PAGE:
Does the edge of the continental shelf generate waves, much farther out?

Hi CliffordK,

1. This system will work better with deep-water waves which tend to have longer wavelengths. 

2. Ideal conditions would be deep water, good wave resource and close to land but realistically for the system to be viable it will have to cope with lengthy cable runs to land.

Conventional cable losses are a consideration and this is an active area of research:
http://www.columbussuperconductors.com/

3. A continental shelf would typically increase the wave height amplitude and reduce wave length for near shore waves. There are also likely to be remote effects but this would be subject to specifics. It is unlikely to be significant for this idea. Fortunately, there is a ready supply of wave data, so trawling through the telemetry should ID locations with good wave resource at the desired depth which don't interfere with shipping lanes.

Cheers,

PW
 


Offline evan_au

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Re: Will this Buoyancy Engine idea work (part 2)
« Reply #13 on: 10/11/2012 09:30:52 »
I like a few aspects of the design:
- It offers a way to store the energy for release during peak periods (always a challenge for electrical generation)
- It offers a way to protect the equipment from weather extremes, by hiding below sea level - many wave-power projects have been destroyed when storm-driven waves far exceeded the design power levels, and tore the equipment apart.
- The most complex part of the system is the turbine and associated electronics, which has a built-in mechanism to raise it to the surface for repairs, maintenance, de-fouling the turbine and fish-netting, etc.

Some challenges:
- Anchoring: The central float must have a buoyancy of thousands of tons. The pulleys must be attached to the seafloor to resist this static lift, plus the effects of the surface waves, tugging at the foundations.
- Wavelength: I think they described the floats as being 100m across. This means that they will only be able to extract energy from waves that have wavelengths of well over 200m.
- Undersea electricity transmission is a known technology. Learn from the earliest undersea optical fibre attempts: On the continental shelf, sharks are driven crazy by the electric field around the cable, and attack it furiously (leaving teeth embedded in the cable). So bury the cable, or shield it so there is no external electric field.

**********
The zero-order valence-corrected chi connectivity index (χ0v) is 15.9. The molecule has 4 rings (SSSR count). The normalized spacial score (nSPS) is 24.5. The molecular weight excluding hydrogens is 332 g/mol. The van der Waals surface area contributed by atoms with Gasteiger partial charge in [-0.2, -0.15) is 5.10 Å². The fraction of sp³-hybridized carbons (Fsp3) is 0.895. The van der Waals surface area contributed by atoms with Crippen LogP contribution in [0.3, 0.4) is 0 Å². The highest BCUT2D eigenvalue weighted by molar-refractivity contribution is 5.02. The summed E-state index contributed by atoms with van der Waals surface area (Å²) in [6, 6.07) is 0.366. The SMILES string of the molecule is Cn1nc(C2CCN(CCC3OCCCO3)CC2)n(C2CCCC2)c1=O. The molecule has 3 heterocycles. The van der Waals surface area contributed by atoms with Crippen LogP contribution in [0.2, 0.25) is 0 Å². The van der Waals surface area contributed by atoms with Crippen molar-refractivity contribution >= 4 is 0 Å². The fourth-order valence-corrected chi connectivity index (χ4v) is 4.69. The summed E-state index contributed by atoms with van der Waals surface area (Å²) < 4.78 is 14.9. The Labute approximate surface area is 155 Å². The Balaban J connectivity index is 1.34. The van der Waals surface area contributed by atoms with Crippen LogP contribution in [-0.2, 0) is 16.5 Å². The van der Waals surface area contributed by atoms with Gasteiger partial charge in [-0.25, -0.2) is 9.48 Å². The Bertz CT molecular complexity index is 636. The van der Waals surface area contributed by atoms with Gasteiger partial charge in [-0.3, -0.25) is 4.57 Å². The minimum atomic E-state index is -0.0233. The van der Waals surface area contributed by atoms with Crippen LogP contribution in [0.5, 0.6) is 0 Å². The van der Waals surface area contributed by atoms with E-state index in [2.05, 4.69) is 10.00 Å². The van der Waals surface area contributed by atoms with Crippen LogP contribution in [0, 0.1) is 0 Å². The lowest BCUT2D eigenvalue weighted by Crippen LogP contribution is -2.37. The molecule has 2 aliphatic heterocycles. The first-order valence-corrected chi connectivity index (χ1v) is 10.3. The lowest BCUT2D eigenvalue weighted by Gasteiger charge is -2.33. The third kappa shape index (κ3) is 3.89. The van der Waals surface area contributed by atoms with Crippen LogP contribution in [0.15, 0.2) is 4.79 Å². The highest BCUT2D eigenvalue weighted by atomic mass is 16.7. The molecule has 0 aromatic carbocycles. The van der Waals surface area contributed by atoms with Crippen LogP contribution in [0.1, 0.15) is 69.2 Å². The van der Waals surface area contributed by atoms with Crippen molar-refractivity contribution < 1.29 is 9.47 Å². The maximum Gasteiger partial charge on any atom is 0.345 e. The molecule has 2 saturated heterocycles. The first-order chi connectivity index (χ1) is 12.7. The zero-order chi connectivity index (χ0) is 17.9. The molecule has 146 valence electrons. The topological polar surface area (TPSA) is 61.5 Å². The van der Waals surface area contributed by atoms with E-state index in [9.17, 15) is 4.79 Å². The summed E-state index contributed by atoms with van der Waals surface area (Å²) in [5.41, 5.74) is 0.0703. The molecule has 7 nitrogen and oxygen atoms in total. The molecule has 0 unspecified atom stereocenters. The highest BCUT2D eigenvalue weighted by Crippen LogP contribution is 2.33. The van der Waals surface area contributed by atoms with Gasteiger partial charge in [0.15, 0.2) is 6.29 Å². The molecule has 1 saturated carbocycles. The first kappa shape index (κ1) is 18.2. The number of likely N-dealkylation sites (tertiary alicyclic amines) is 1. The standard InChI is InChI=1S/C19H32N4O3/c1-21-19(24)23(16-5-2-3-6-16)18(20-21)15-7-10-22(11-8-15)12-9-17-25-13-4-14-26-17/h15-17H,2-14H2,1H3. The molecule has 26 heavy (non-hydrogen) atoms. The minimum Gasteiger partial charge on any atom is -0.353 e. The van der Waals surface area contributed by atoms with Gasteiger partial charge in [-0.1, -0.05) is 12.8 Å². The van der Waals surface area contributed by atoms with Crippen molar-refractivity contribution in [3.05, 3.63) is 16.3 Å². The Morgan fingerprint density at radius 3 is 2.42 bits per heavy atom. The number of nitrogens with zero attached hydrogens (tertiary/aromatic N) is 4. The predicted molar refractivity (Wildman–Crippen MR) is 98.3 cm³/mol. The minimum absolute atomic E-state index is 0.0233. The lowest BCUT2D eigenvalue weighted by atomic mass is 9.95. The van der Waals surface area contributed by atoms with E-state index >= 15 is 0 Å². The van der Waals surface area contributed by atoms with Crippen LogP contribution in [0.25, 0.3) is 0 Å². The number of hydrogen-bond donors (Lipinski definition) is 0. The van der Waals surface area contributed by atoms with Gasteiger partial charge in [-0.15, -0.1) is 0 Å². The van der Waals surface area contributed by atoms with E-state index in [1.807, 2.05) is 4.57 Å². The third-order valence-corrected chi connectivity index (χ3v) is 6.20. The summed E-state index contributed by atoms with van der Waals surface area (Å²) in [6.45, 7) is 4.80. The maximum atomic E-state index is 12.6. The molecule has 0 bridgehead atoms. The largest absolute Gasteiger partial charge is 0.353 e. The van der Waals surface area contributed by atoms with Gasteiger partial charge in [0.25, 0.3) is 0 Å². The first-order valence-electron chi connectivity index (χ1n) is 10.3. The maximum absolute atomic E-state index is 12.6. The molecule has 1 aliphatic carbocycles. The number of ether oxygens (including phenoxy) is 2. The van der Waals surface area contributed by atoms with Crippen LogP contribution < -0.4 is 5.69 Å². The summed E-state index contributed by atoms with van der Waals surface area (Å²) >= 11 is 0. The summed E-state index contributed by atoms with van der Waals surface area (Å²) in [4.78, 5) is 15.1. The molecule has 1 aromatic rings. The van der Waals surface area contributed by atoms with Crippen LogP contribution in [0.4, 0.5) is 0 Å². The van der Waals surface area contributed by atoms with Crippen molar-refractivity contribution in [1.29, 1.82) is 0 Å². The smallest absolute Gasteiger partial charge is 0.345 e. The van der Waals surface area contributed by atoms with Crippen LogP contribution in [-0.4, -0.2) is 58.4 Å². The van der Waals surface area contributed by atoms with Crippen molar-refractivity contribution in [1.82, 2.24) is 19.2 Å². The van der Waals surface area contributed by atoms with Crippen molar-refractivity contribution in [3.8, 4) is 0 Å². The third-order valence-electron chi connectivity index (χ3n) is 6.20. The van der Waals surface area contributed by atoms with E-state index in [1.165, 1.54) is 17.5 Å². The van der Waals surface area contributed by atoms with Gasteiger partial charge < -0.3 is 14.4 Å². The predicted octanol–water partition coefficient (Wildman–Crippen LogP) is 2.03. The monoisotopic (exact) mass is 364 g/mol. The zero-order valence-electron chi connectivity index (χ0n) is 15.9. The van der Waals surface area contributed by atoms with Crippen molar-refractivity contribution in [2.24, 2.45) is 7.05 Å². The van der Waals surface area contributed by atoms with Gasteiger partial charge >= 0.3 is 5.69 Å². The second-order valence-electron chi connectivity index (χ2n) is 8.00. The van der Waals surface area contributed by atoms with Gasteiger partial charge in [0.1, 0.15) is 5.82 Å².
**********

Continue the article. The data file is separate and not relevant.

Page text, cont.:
- If the turbine is in the float, then you need to get the electricity down to the seafloor. Flexible electric cables are possible (look at elevator lighting cables), but they are expensive, and need regular replacement. You also need a way to roll them up neatly and then unroll them, without getting tangled.
- 2km-long cables of the required strength are heavy, and have considerable "spring". I assume you have calculated that the wave motion would be reliably transmitted to the central float, rather than just stretching and releasing the cables?

So to some alternative suggestions:
- Moving the anchor points on the sea floor outwards slightly would splay the cables, and provide some horizontal stability to the floats, reducing the chance of tangles.
- The floats are all pancake-shaped: very stable on the surface, but the one rising and falling through the water column will lose a lot of energy to friction/viscosity. Something closer to a torpedo shape would have reduced frictional losses (but would be less stable when on the surface).
- The turbine intake makes up a very small fraction of the area of the rising float. A funnel shape above and below the turbine would direct water into the turbine with increased velocity, and reduced friction.
- To avoid flexible power lines to the seafloor, you could put the generator on the seafloor, perhaps attached to the drums of cable.[This solves the problem of turbine fouling, but makes it harder to repair the generator.]
- The device could be used as power storage device; during calm days with minimal wave power output, you could use cheaper off-peak electricity (1am-5am) to pull the float down to the seafloor, ready for the morning peak hour (6am-8am). 
« Last Edit: 10/11/2012 20:44:50 by evan_au »
 

Offline Mootle

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Re: Will this Buoyancy Engine idea work (part 2)
« Reply #14 on: 30/11/2012 20:50:27 »
Hi Evan,

Thanks for this, sorry I didn't get back to you sooner (for some reason I didn't get an email notification). Great comments, it's difficult to pitch the response at the right level, so feel free to follow up if I haven't gone into sufficient depth:

Challenges:

1. Anchoring: The central float must have a buoyancy of thousands of tons. The pulleys must be attached to the seafloor to resist this static lift, plus the effects of the surface waves, tugging at the foundations.

Correct, the anchoring is certainly a major challenge. I've been in discussions with a potential business partner and was delighted to find that they already have a system which could meet most of the anchorage requirements of the system shown in the animation. Unfortunately, their solution would need developing for use at the depth shown. I also have a solution in mind and plan to develop both lines in parallel.

2 Wavelength: I think they described the floats as being 100m across. This means that they will only be able to extract energy from waves that have wavelengths of well over 200m.